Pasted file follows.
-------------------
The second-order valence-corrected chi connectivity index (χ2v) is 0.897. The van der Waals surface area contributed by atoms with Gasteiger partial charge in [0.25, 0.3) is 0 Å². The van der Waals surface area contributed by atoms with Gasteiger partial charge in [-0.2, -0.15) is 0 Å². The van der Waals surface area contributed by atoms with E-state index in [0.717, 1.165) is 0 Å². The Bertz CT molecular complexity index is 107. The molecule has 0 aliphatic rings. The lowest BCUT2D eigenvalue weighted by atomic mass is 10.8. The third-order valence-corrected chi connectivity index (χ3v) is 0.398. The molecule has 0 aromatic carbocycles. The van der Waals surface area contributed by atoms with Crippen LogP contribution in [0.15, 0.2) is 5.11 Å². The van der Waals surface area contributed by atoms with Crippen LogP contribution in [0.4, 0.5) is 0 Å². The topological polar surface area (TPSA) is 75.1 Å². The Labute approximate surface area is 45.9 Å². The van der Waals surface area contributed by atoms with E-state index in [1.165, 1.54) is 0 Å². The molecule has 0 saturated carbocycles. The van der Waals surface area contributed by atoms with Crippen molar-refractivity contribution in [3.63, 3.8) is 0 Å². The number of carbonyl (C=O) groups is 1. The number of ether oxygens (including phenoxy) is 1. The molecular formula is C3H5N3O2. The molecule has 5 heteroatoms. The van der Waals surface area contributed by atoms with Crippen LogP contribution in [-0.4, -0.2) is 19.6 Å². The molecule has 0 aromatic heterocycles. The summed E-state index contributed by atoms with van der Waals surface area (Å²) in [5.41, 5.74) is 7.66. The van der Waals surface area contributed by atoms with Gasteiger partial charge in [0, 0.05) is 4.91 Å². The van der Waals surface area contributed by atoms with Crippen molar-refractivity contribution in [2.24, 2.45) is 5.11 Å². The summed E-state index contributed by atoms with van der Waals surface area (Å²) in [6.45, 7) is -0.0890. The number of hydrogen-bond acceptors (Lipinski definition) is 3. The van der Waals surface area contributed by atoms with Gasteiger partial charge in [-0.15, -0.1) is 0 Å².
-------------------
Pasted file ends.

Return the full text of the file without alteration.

The second-order valence-corrected chi connectivity index (χ2v) is 0.897. The van der Waals surface area contributed by atoms with Gasteiger partial charge in [0.25, 0.3) is 0 Å². The van der Waals surface area contributed by atoms with Gasteiger partial charge in [-0.2, -0.15) is 0 Å². The van der Waals surface area contributed by atoms with E-state index in [0.717, 1.165) is 0 Å². The Bertz CT molecular complexity index is 107. The molecule has 0 aliphatic rings. The lowest BCUT2D eigenvalue weighted by atomic mass is 10.8. The third-order valence-corrected chi connectivity index (χ3v) is 0.398. The molecule has 0 aromatic carbocycles. The van der Waals surface area contributed by atoms with Crippen LogP contribution in [0.15, 0.2) is 5.11 Å². The van der Waals surface area contributed by atoms with Crippen LogP contribution in [0.4, 0.5) is 0 Å². The topological polar surface area (TPSA) is 75.1 Å². The Labute approximate surface area is 45.9 Å². The van der Waals surface area contributed by atoms with E-state index in [1.165, 1.54) is 0 Å². The molecule has 0 saturated carbocycles. The van der Waals surface area contributed by atoms with Crippen molar-refractivity contribution in [3.63, 3.8) is 0 Å². The number of carbonyl (C=O) groups is 1. The number of ether oxygens (including phenoxy) is 1. The molecular formula is C3H5N3O2. The molecule has 5 heteroatoms. The van der Waals surface area contributed by atoms with Crippen LogP contribution in [-0.4, -0.2) is 19.6 Å². The molecule has 0 aromatic heterocycles. The summed E-state index contributed by atoms with van der Waals surface area (Å²) in [5.41, 5.74) is 7.66. The van der Waals surface area contributed by atoms with Gasteiger partial charge in [0, 0.05) is 4.91 Å². The van der Waals surface area contributed by atoms with Crippen molar-refractivity contribution in [2.24, 2.45) is 5.11 Å². The summed E-state index contributed by atoms with van der Waals surface area (Å²) in [6.45, 7) is -0.0890. The number of hydrogen-bond acceptors (Lipinski definition) is 3. The van der Waals surface area contributed by atoms with Gasteiger partial charge in [-0.15, -0.1) is 0 Å².